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Lesson 8-Attention.pages.pdf

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Joe Kim

Attention Introduction toAttention: • Attention allows one to navigate through a world filled with information. • Without being able to focus a limited amount of our resources, we would not be able to perform simple tasks such as converse with others, enjoy a piece of music, understand a joke or learn new things. 
 ▯ Attention: • We need to identify whatAttention is, Build a cognitive model which we can use to test our theories, and explain the hypothesis • Unfortunately,Attention covers a area of a wide range of topics. We cannot simply generate one theory or hypothesis in order to explain it. NO SINGLE DEFINITION FOR ATTENTION. • Our conscious ability to attend to something that is relative to our goals. William James: Attention implies withdrawal from some things in order to 
 deal effectively with others. Selection: • Attending something (focusing) causes the object tot be inattentive to other objects in the surrounding. • We may be attentive of something at first but may become inattentive if more important stimuli are present during a time. • Some stimuli have a stronger grasp towards our attention than others do. • Irrelevant background information makes it increasingly difficult to attend and identify the important information. • We usually turn radio down when we are driving and need to make important decisions. The radio creates a background noise that needs to be minimized. 
 ▯ Automatic and ControlledAttentionAutomatic process: 
 ▯ Automatic Processes: • Involuntary attention; involuntary capture, fast and efficient • Something that automatically grasps your attention. • Fast, efficient manner and grab attention • Some ques are more noticeable and lead to stronger and quicker association when paired with events. • SALIENT information is anything that naturally pops out at us. • Autonomic processes influenced by learning. For example, we learn to drive a car almost autonomously and regulate various different functions (clutch, accelerator, brake) without specifically attending to them. • Hard to miss loud sounds and flashing of emergency car Controlled process: • Require cognitive effort Guide attention voluntary and consciously to the objects of interest • • Conscious attention, slow and effortful • We may decide whether to pay attention to or ignore. Usually slow due to more cognitive effort required. • Resources for controlled processes are limited • Ae demands fro attention increase, you must make adjustments to compensate or else tasks suffer The spotlight model: • Our attention spotlight focuses on only part of the environment at a time. • Attention can be directed across a visual scene. This occurs when we are looking for a particular person in a crowd of people.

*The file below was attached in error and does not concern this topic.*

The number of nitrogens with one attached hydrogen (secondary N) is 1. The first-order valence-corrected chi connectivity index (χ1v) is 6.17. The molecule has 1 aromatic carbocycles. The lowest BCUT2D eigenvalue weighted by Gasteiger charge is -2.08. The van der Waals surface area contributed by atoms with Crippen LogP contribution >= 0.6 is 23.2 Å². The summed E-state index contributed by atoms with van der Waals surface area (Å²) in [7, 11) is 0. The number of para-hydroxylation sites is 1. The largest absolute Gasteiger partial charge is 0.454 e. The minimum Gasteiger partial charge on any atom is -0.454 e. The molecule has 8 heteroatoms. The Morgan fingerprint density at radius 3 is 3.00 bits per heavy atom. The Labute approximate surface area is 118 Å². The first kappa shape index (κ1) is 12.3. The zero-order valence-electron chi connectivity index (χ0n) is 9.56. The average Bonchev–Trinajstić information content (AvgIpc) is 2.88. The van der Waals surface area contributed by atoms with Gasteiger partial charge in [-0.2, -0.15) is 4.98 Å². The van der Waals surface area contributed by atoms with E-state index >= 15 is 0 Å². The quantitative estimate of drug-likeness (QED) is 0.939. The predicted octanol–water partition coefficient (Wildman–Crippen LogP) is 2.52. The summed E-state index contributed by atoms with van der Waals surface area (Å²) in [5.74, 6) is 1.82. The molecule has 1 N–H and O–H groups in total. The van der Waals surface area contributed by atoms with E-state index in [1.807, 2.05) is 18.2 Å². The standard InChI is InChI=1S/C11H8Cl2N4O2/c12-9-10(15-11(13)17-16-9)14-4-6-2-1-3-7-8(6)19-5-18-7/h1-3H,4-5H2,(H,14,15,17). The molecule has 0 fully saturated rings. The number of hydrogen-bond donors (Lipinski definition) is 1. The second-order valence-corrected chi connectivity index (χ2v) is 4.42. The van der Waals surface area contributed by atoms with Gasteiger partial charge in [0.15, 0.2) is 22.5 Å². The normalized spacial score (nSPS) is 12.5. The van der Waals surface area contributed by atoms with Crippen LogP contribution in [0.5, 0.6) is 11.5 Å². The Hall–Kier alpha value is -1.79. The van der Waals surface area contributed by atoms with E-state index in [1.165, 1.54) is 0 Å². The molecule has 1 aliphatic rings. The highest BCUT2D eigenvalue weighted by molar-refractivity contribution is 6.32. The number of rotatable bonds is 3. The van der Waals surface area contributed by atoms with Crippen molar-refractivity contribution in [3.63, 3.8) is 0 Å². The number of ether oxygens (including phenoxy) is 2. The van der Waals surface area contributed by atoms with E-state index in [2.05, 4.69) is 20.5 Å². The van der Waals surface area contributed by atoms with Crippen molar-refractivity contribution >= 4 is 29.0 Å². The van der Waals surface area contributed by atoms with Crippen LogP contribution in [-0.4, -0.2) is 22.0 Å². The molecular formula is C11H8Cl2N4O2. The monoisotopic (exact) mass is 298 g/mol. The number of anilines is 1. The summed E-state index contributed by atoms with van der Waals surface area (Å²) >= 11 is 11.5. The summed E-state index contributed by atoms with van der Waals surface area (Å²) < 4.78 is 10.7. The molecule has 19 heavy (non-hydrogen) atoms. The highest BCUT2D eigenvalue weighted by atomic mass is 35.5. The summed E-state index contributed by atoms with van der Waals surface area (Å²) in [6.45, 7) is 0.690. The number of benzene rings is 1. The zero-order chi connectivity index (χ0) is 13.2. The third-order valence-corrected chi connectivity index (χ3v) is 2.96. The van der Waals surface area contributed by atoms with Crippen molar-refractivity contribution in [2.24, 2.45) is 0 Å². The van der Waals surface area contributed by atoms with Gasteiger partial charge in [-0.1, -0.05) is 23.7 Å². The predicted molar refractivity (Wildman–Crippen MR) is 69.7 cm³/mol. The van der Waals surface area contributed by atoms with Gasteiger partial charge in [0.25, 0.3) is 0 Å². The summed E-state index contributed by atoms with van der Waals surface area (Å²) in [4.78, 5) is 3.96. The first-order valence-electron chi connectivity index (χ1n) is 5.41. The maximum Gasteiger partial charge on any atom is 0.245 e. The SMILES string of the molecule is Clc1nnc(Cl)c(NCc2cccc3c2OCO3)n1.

▯ ▯ Spatial Cueing Paradigm • Three squares present on the screen. • One of these squares is highlighted. Shortly after, one of the three 
 squares is filled in. • Researchers found that when the highlighted square is the one 
 which is also filled in, the response time is faster than when the 
 highlighted square differs from the square that was filled in. • The highlighted box is quick due to it’s use of automatic process. 
 The Consciously controlled is slower. • THE QUEAUTOMATICALLYATTRACTS SPOTLIGHT to the location. If 
 the target is displayed in the que, the perception is amplified and the response is quick. If the target appears in the unqued location, the target is acquired more slowly because the attention spotlight was towards the automatic location. • Attention moves faster than the eye. We may be attentive towards something even before we see it. Filter Models: • At situations such as parties, there may be a lot of background noise competing for attention. Despite this, we are able to single out a specific noise to focus our attention towards. Collin Sherry: cocktail party effect: • Subjects exposed to 2 speakers, both producing a different message • Subjects told to focus on one message over the other. • Gender, pitch of speech and various other factors effect ability to filter. Difference between Filter and spotlight model: • The Filter model assumes that we tune out everything besides the object of focus. • The spotlight model suggests th
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